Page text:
The year: 1095. The place: Constantinople. The job: Break into the most heavily guarded library in Constantinople and steal four ancient texts unseen. The odds seem impossible and the challenges are daunting – – but it wouldn’t be much of an adventure otherwise. Caution, there be mild spoilers ahead.
Written by Brian Clevinger
Illustrated by Meredith McClaren
Colored by Shan Murphy
Lettered by Tess Stone
The Imperial Library of Constantinople, home of the world’s largest collection of knowledge, sits inside a maze locked in a fortress under constant guard. It’s up to our crew of thieves and con artists drawn from across the Byzantine Empire to get in, steal four incredibly valuable texts, and escape without being caught or killed. Don’t worry, it only sounds impossible. It’s the crime of the century—the 11th century!
I know exactly zilch about the “Atomic Robo” franchise and its spin off(?) “Real Science Adventures.” I don’t know how this series meshes with the others, if it has recurring characters or if it, like the “Lobster Johnson” minis, is only tangentially connected to the larger “Atomic Robo” universe. However, none of that matters because “The Nicodemus Job” appears to be an entirely self-contained narrative, one that aligns itself more in the tradition of the heist than the adventure, and it’s all the better for it.
Issue #2 concerns itself with my favorite tropes of the genre: reconnaissance, planning, and the narrated montage. It’s a slow pace, as much of the narrative is conveyed through the back and forth conversation between the heist crew members, but that works to the comic’s advantage. It allows Clevinger and McClaren to build the character’s personalities up and heighten the stakes. Despite the high stakes and cloud of revenge, there is a levity to the issue. Clevinger’s dialogue is timeless and breezy, bringing a light dusting of humor to the otherwise formal speaking characters. The rest of the humor comes from the talents of Meredith McClaren.
McClaren’s art does much of the heavy lifting when it comes to the interpersonal relationships and inner thoughts of the characters. While Clevinger’s words provide much of the driving force, plot wise, it is McClaren’s posing and facial expressions that communicate to us how and what everyone is feeling. Take the pages where Nicholas and crew are bouncing different scams off each other.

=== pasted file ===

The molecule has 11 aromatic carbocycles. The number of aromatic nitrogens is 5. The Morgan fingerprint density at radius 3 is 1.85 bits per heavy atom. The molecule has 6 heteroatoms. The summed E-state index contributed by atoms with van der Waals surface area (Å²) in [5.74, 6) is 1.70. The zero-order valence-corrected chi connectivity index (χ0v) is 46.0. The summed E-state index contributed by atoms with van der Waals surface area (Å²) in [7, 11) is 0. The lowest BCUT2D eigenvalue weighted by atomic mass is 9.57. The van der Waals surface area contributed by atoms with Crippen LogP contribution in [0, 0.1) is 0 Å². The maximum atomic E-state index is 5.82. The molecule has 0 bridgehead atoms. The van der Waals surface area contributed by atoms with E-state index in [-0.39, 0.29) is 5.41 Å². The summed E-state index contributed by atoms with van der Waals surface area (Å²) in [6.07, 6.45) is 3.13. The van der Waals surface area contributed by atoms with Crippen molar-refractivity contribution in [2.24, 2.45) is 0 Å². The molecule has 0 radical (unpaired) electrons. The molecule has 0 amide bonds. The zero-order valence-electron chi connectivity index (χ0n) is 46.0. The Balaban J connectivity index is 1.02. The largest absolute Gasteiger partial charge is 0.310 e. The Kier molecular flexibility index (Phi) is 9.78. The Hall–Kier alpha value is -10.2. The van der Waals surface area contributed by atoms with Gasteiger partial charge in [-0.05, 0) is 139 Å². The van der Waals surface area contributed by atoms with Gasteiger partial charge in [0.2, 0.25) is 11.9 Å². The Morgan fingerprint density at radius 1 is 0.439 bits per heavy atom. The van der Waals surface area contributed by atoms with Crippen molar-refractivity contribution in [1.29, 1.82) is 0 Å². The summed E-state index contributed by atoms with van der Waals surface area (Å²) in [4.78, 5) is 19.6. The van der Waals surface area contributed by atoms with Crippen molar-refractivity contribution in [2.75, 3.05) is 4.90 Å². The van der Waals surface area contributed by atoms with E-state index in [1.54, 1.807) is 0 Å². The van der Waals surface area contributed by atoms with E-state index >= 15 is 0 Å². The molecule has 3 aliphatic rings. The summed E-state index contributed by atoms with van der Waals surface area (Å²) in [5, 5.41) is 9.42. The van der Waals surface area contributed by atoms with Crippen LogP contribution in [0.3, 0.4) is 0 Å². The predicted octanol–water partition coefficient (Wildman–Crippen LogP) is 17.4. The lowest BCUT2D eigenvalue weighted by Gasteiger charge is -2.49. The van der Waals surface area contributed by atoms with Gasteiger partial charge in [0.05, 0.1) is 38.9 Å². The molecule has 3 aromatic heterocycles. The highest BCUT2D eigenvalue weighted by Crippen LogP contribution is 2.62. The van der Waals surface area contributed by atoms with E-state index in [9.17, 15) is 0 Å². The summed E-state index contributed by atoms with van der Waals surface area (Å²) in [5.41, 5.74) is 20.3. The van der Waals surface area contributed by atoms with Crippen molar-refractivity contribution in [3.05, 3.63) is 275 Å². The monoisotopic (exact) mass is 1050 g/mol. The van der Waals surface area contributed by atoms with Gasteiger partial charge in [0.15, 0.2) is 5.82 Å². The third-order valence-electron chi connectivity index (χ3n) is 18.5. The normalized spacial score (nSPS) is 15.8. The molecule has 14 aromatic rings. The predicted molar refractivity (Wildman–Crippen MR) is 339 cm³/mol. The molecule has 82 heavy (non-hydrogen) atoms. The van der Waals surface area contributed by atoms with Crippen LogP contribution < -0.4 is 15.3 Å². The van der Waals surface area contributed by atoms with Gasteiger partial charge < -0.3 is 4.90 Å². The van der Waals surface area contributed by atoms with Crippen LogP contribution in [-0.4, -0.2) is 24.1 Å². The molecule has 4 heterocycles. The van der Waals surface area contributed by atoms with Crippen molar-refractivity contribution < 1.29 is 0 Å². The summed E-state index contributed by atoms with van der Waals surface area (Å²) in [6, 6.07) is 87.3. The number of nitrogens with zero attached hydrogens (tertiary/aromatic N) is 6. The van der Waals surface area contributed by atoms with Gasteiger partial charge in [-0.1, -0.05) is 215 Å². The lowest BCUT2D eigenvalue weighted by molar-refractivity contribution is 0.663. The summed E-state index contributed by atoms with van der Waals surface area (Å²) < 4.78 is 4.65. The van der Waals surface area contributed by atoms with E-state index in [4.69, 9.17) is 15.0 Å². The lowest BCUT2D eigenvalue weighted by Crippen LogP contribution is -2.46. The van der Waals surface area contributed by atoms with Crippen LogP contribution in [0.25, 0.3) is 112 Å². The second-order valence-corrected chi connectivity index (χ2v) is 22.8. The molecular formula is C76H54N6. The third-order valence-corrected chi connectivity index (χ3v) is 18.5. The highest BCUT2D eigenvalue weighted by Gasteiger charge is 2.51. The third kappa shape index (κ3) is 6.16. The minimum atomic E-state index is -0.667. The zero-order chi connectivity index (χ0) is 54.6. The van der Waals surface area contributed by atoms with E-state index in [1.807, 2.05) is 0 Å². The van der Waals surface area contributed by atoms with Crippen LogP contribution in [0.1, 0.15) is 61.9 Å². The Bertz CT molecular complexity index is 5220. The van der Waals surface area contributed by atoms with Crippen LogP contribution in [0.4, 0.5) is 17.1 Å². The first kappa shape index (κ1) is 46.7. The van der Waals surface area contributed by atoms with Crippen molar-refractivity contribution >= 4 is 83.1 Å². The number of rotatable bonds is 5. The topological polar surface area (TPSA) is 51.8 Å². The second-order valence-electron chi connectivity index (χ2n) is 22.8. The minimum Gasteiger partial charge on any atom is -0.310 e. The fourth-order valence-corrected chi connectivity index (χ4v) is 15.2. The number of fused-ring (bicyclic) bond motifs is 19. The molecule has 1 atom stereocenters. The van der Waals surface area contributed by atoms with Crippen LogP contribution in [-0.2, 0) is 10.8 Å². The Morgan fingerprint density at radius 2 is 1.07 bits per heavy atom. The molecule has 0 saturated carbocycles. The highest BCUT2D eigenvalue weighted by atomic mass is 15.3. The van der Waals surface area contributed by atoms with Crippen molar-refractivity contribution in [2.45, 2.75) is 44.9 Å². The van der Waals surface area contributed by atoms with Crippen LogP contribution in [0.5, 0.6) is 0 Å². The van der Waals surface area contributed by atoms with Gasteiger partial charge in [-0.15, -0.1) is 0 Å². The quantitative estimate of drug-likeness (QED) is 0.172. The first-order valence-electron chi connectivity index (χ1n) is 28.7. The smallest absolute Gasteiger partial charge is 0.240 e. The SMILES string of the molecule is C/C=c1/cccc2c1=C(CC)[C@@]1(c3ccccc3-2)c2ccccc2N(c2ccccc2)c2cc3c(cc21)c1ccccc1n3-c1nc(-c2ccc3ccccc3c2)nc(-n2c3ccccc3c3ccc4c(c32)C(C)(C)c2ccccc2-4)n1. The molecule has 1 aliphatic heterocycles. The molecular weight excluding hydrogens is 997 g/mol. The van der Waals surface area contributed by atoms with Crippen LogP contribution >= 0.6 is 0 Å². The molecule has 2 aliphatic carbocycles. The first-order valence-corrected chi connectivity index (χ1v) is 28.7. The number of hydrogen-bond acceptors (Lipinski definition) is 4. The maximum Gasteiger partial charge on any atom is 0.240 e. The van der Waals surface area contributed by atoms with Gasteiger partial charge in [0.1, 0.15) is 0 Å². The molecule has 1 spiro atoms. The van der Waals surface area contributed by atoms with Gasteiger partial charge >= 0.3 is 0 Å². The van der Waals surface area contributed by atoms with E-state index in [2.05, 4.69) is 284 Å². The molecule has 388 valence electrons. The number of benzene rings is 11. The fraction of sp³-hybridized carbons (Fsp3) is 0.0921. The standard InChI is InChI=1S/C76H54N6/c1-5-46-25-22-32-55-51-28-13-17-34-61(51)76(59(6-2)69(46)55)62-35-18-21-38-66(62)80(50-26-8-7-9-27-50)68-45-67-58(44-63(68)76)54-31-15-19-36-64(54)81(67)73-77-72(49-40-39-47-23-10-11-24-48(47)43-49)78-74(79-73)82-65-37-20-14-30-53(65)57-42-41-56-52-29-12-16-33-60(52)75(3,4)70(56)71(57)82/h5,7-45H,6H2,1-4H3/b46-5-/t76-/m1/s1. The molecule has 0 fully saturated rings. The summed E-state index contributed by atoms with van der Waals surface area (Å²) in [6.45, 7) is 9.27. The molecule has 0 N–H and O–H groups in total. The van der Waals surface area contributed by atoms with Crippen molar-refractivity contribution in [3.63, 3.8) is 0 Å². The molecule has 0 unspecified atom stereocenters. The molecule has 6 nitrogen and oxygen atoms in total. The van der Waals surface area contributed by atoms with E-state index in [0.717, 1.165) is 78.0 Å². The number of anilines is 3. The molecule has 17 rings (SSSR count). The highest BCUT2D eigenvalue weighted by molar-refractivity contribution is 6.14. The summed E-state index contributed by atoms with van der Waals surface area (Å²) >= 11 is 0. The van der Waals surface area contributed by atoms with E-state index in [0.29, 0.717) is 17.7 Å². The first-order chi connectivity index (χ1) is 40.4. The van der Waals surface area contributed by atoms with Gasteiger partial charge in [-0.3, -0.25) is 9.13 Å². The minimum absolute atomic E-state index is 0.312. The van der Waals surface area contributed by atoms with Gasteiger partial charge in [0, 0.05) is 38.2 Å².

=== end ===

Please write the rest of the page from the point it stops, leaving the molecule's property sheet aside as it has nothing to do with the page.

The dialogue is simple, with a bit of dry wit to it, and the paneling reflects this. Both pages are a six panel grid, with two rows of three. Each row is reserved for a different plan, starting with Emir, then going to Palatina, then Iskander. Panel one is the presentation of the scam, panel two is an imagined version of the it, and panel three is the presenter reconsidering after being presented with a problem. Then, on the fourth one, which by all accounts should be Sofana, Palatina who exclaims, “Let’s give them the Plague” to which the pattern is completely shattered by having a reaction shot of the rest of the crew to her idea. The reaction shot, too, is fantastic, showcasing varied reaction born from each of the character’s personalities. Nicholas is mildly shocked while Sofana is much more worried, her pupils constricted and her arms pushing back against the table. Iskander is petrified, expressing his distaste through crossed arms while Emir is intrigued but wary.
It’s McClaren’s simple art style that allows for this humor. Her lines are soft and her shapes are all rounded and flat, eschewing heavy inking lines and instead allowing the coloring to fill in the details and shading. The coloring, therefore, is essential to the comic which isn’t to say it wouldn’t have been otherwise, only that it is the coloring that provides the differentiation between the shapes, giving depth to the visuals. The coloring & character design also creates easy, visual markers for each character. At a glance, we know who everyone and where they are. There is no mistaking one character for another at a distance or when they’re abstracted.
The choice, however, for a flatter linework does lead to some panels that feel a bit off, where characters’ mouths are black voids that, rather than accentuating emotion, hinder it, leaving a character looking soulless, although not lifeless. However, these moments are few and far between.Continued below
Another aspect of “The Nicodemus Job” that I really appreciate is the sense of place that is conveyed through the backgrounds. Almost every panel has one, giving the world a solid feel of brick and walls and clutter. It’s a living, breathing city and we’re never allowed to forget.
One other thing I noticed is that each page, save for one, is six panels. It is a pattern that trains us to expect six transitions per page, six beats that vary in length but rarely in number. When they do, such as here during the investigation montage, it is noticeable and the page itself stands out as a transition both in time and in space.
“Real Science Adventures – The Nicodemus Job” #2 may be too slow for some people’s tastes. There is little action, focusing more on planning and stasis than motion, but what we get is engrossing and places us in the room with Nicholas and the gang. We’re learning as they do, feeling the ups and downs as a plan starts to come together. It’s going to be one hell of a ride and I’m glad I got on now.
Final Score: 8.0. “The Nicodemus Job” #2 is a heist plan gone right, with art that is oozing charm and humanity while keeping a solid grasp on the world around it.